To acquire wisdom, one must observe

Liquid latex wows with Batman, Spice Girls and Mario Kart

Beware! The lights are out and not only one, but four villains plagued Gotham. The only way to overthrow the city once again? Batman, a battle of latex and dancing—all of it took place at “The 16th Annual Liquid Latex Show: Peace, Love and Latex” on March 21.

The event, which had two acts, first started with the group named “Batman.” Needless to say, the performance involved the comic book and was littered with all its colorful characters. Batman and his sidekick Robin fought against four villains who threatened to take over the city. The highlight of the show was nearly at the end, when the Joker held a sign that said: “This is a bomb.” He then proceeded to throw it at the other players, who were at the back of the stage. They all reacted as if the bomb had exploded, collapsing onto the stage. The designs, made by Sam Laney ’17 and Mary Millage ’16, were very similar to what an actual Batman, Robin or Joker costume would look like, except these were pulled off well.

“They Might Be Science” was a little idiosyncratic, but in a good way. This section of the show is for those people who are unable to choose between science and arts. Their name alludes to the American alternative rock band They Might Be Giants (TMBG). The highlight was the crew’s latex created by both Julia Doucett ’16 and Ayelet Schrek ’17. It was the only group of the night whose models’ bodies glowed when the room went completely dark. The liquid latex designs were also funky and had science-related colors with a lot of dots and DNA models: It was creative, indeed.

The third group was a highlight from beginning to end. The group “In My Head” dedicated their piece to the people who have mental illnesses, such as Borderline Personality Disorder (BPD), anorexia nervosa, Obsessive-Compulsive Disorder (OCD), anxiety disorders and depressive disorders. The liquid latex had more of a supporting role in this piece, but it was all for a good reason. Julie Joseph ’18, who choreographed and starred in this segment, shined with her sublime and smooth ballet movements, grace and simplicity. Every aspect captivated the audience’s attention; this was heightened with a song that perfectly set the mood by the Welsh singer Marina and the Diamonds, “Fear and Loathing.” Through Joseph’s eyes there was a real, intimate story of struggle and survival that impacted the audience.

“Bad Bitches Get Money” celebrated the strong and unique women in the music industry, such as Florence Welch, St. Vincent, Lady Gaga, Kesha, Ana Tijoux, Nicki Minaj, Rihanna and Beyoncé. They beguiled their audience with their strong feminist message, which had a striking conclusion, like a cherry on top of an ice cream. The moment the eight models turned their back, they formed the word “Feminism.” Not only was the group’s message relevant and straightforward, but the audience’s reaction was positive; both men and women went wild.

The second act commenced with the “Spice Girls Reunion 2.0,” which was a piece that did not have enough elements to highlight. The theme, on the other hand, was interesting: pop hits from the 90s.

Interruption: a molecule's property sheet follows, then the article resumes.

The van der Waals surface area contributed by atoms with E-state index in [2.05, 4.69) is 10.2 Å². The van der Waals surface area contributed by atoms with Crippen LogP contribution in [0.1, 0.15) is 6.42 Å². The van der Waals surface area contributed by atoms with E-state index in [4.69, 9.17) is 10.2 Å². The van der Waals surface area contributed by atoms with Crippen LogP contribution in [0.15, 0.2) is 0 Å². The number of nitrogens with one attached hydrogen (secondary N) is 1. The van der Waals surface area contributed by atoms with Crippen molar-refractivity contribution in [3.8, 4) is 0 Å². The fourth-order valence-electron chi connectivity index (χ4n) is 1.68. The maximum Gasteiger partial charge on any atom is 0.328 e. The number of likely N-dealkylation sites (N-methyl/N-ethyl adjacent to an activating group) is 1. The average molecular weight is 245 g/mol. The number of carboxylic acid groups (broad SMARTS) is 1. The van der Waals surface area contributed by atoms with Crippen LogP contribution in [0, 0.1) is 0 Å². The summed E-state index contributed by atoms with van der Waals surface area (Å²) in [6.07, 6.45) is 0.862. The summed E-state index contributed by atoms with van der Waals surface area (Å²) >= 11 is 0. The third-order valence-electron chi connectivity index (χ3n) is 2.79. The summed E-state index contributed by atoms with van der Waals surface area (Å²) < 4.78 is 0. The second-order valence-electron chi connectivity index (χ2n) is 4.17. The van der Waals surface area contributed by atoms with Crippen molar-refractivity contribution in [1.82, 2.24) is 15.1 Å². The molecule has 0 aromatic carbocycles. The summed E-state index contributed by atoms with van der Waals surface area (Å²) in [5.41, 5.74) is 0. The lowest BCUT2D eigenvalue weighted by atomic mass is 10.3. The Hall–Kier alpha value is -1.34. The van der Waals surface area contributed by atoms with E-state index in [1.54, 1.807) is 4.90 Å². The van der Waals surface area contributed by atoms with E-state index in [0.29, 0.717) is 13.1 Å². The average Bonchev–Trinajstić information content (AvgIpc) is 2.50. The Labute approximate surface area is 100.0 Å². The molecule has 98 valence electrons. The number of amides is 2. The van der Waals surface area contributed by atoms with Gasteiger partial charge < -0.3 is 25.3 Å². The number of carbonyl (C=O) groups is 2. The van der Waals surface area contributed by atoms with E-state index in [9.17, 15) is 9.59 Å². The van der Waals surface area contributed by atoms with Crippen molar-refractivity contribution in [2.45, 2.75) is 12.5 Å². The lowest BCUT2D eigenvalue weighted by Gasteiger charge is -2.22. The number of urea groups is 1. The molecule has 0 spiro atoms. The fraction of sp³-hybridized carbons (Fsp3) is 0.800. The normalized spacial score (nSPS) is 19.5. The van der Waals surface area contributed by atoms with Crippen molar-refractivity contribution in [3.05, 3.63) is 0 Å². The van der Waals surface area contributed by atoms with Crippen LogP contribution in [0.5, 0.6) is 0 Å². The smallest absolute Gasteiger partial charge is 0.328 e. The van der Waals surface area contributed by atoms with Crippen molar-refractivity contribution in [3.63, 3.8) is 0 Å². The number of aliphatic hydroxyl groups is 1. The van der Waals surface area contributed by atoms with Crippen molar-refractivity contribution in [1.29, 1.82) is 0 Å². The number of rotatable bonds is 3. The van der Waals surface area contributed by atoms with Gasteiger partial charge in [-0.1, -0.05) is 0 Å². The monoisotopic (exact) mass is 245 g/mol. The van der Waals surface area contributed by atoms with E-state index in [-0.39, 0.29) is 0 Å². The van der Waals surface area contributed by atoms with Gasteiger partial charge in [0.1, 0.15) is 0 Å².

Another theme that was nuanced and compelling was “Artistas, Feministas.” Each of the models had a different stylish design, created by Kiara Tringali ’17 and Rachel Dillon ’17, that represented either a famous female artist, such as Frida Kahlo, or female paintings, such as Da Vinci’s “Mona Lisa,” Picasso’s “Les Demoiselles d’Avignon” and Vermeer’s “Girl with a Pearl Earring.” Their designs were mind-blowing and groundbreaking because of their originality. Their performance was frisky, colorful and engaging and it was a nice way to pay homage to the “individual masterpieces and the beauty of collective feminine expression.”

The penultimate piece was “Mario Kart.” The models started the performance offstage and in a haste they all sprinted towards it. They all had colorful designs that were very well made, especially Gwen Mowell ’16 and Thomas Hearne’s ’16 portrayal of the character Toad, which was simply outstanding. “Mario Kart” had original choreography, emulating a video game’s technical movements that reenergized the audience and set the mood for the ending.

The last piece was “Carnival.” When the word “Carnival” is uttered, one can only think of the carnival that occurs annually in Rio de Janeiro; nonetheless, this piece also tried to bring the party of other carnivals from around the globe, such as those in Venice and Trinidad and Tobago. Not only did they bring dance moves from these exotic places, but also masks, jewels and feathers. The designs were not that outstanding; however, the colors were very representative, such as purple, yellow and green—these are very much the colors that are utilized during Rio de Janeiro’s Carnival. Their performance was not as flamboyant as one would expect from a carnival theme, but they did a swell job closing the show.

Overall, the performers showed creativity and courage. It is not easy in the first place to step on the stage and portray somebody else, let alone when the person is almost completely nude.

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